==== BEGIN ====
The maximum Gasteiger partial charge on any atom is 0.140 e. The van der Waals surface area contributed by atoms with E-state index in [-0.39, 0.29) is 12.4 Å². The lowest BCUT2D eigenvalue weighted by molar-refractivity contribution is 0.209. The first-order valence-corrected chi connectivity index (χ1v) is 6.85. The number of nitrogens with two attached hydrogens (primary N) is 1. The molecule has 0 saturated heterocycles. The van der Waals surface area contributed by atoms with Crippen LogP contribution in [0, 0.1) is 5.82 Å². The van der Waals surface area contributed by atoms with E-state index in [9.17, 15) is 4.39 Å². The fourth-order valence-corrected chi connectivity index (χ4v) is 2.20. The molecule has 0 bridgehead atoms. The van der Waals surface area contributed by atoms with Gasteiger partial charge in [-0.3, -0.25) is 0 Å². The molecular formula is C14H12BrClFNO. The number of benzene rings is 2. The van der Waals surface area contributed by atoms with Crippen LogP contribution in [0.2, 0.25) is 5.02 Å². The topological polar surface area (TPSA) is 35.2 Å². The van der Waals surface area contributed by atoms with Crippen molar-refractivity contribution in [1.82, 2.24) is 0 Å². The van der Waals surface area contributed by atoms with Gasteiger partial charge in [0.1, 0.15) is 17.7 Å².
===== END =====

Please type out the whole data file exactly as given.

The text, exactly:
The maximum Gasteiger partial charge on any atom is 0.140 e. The van der Waals surface area contributed by atoms with E-state index in [-0.39, 0.29) is 12.4 Å². The lowest BCUT2D eigenvalue weighted by molar-refractivity contribution is 0.209. The first-order valence-corrected chi connectivity index (χ1v) is 6.85. The number of nitrogens with two attached hydrogens (primary N) is 1. The molecule has 0 saturated heterocycles. The van der Waals surface area contributed by atoms with Crippen LogP contribution in [0, 0.1) is 5.82 Å². The van der Waals surface area contributed by atoms with E-state index in [9.17, 15) is 4.39 Å². The fourth-order valence-corrected chi connectivity index (χ4v) is 2.20. The molecule has 0 bridgehead atoms. The van der Waals surface area contributed by atoms with Gasteiger partial charge in [-0.3, -0.25) is 0 Å². The molecular formula is C14H12BrClFNO. The number of benzene rings is 2. The van der Waals surface area contributed by atoms with Crippen LogP contribution in [0.2, 0.25) is 5.02 Å². The topological polar surface area (TPSA) is 35.2 Å². The van der Waals surface area contributed by atoms with Crippen molar-refractivity contribution in [1.82, 2.24) is 0 Å². The van der Waals surface area contributed by atoms with Gasteiger partial charge in [0.1, 0.15) is 17.7 Å².